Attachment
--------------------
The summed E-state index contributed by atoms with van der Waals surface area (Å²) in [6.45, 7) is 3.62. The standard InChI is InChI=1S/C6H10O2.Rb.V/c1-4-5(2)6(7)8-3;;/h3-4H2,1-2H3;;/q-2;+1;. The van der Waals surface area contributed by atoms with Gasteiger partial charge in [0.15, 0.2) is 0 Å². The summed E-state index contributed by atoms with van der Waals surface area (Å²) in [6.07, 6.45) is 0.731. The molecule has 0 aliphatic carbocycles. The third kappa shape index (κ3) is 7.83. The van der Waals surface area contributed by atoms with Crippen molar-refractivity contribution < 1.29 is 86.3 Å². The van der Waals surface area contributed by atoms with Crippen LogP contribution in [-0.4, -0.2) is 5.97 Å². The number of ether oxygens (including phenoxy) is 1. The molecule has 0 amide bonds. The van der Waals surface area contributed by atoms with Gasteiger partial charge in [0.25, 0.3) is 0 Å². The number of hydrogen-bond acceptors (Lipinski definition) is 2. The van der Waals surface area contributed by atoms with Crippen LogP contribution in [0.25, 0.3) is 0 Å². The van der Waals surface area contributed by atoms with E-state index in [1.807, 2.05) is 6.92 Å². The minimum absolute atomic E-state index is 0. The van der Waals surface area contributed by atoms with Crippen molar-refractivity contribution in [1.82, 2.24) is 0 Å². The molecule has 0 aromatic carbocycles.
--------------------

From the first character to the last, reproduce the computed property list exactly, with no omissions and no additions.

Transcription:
The summed E-state index contributed by atoms with van der Waals surface area (Å²) in [6.45, 7) is 3.62. The standard InChI is InChI=1S/C6H10O2.Rb.V/c1-4-5(2)6(7)8-3;;/h3-4H2,1-2H3;;/q-2;+1;. The van der Waals surface area contributed by atoms with Gasteiger partial charge in [0.15, 0.2) is 0 Å². The summed E-state index contributed by atoms with van der Waals surface area (Å²) in [6.07, 6.45) is 0.731. The molecule has 0 aliphatic carbocycles. The third kappa shape index (κ3) is 7.83. The van der Waals surface area contributed by atoms with Crippen molar-refractivity contribution < 1.29 is 86.3 Å². The van der Waals surface area contributed by atoms with Crippen LogP contribution in [-0.4, -0.2) is 5.97 Å². The number of ether oxygens (including phenoxy) is 1. The molecule has 0 amide bonds. The van der Waals surface area contributed by atoms with Gasteiger partial charge in [0.25, 0.3) is 0 Å². The number of hydrogen-bond acceptors (Lipinski definition) is 2. The van der Waals surface area contributed by atoms with Crippen LogP contribution in [0.25, 0.3) is 0 Å². The van der Waals surface area contributed by atoms with E-state index in [1.807, 2.05) is 6.92 Å². The minimum absolute atomic E-state index is 0. The van der Waals surface area contributed by atoms with Crippen molar-refractivity contribution in [1.82, 2.24) is 0 Å². The molecule has 0 aromatic carbocycles.